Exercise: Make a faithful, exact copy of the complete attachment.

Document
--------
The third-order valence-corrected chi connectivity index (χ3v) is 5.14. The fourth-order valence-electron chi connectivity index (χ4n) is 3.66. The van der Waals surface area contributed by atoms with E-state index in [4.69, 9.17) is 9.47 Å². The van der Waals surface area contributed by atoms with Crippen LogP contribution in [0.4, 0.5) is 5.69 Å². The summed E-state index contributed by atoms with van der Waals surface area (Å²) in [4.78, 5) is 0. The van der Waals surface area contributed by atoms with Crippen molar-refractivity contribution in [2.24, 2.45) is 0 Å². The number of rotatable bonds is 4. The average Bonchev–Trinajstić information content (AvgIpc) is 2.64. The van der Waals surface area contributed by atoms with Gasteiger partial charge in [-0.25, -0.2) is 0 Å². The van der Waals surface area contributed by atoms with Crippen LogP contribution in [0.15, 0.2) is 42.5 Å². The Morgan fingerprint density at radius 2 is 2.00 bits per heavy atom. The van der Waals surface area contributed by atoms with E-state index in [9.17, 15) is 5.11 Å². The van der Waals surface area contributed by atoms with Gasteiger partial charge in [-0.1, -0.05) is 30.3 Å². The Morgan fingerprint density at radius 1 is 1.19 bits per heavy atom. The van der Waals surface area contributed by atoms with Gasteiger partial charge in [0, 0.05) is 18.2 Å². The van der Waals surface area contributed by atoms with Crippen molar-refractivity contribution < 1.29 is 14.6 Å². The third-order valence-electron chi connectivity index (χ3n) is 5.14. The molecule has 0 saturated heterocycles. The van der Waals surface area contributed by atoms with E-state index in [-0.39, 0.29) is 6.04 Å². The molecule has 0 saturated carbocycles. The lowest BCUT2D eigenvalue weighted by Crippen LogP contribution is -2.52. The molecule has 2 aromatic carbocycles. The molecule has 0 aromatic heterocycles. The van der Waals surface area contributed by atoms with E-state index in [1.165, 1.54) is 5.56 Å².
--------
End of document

The third-order valence-corrected chi connectivity index (χ3v) is 5.14. The fourth-order valence-electron chi connectivity index (χ4n) is 3.66. The van der Waals surface area contributed by atoms with E-state index in [4.69, 9.17) is 9.47 Å². The van der Waals surface area contributed by atoms with Crippen LogP contribution in [0.4, 0.5) is 5.69 Å². The summed E-state index contributed by atoms with van der Waals surface area (Å²) in [4.78, 5) is 0. The van der Waals surface area contributed by atoms with Crippen molar-refractivity contribution in [2.24, 2.45) is 0 Å². The number of rotatable bonds is 4. The average Bonchev–Trinajstić information content (AvgIpc) is 2.64. The van der Waals surface area contributed by atoms with Gasteiger partial charge in [-0.25, -0.2) is 0 Å². The van der Waals surface area contributed by atoms with Crippen LogP contribution in [0.15, 0.2) is 42.5 Å². The Morgan fingerprint density at radius 2 is 2.00 bits per heavy atom. The van der Waals surface area contributed by atoms with E-state index in [9.17, 15) is 5.11 Å². The van der Waals surface area contributed by atoms with Gasteiger partial charge in [-0.1, -0.05) is 30.3 Å². The Morgan fingerprint density at radius 1 is 1.19 bits per heavy atom. The van der Waals surface area contributed by atoms with Gasteiger partial charge in [0, 0.05) is 18.2 Å². The van der Waals surface area contributed by atoms with Crippen molar-refractivity contribution < 1.29 is 14.6 Å². The third-order valence-electron chi connectivity index (χ3n) is 5.14. The molecule has 0 saturated heterocycles. The van der Waals surface area contributed by atoms with E-state index in [-0.39, 0.29) is 6.04 Å². The molecule has 0 saturated carbocycles. The lowest BCUT2D eigenvalue weighted by Crippen LogP contribution is -2.52. The molecule has 2 aromatic carbocycles. The molecule has 0 aromatic heterocycles. The van der Waals surface area contributed by atoms with E-state index in [1.165, 1.54) is 5.56 Å².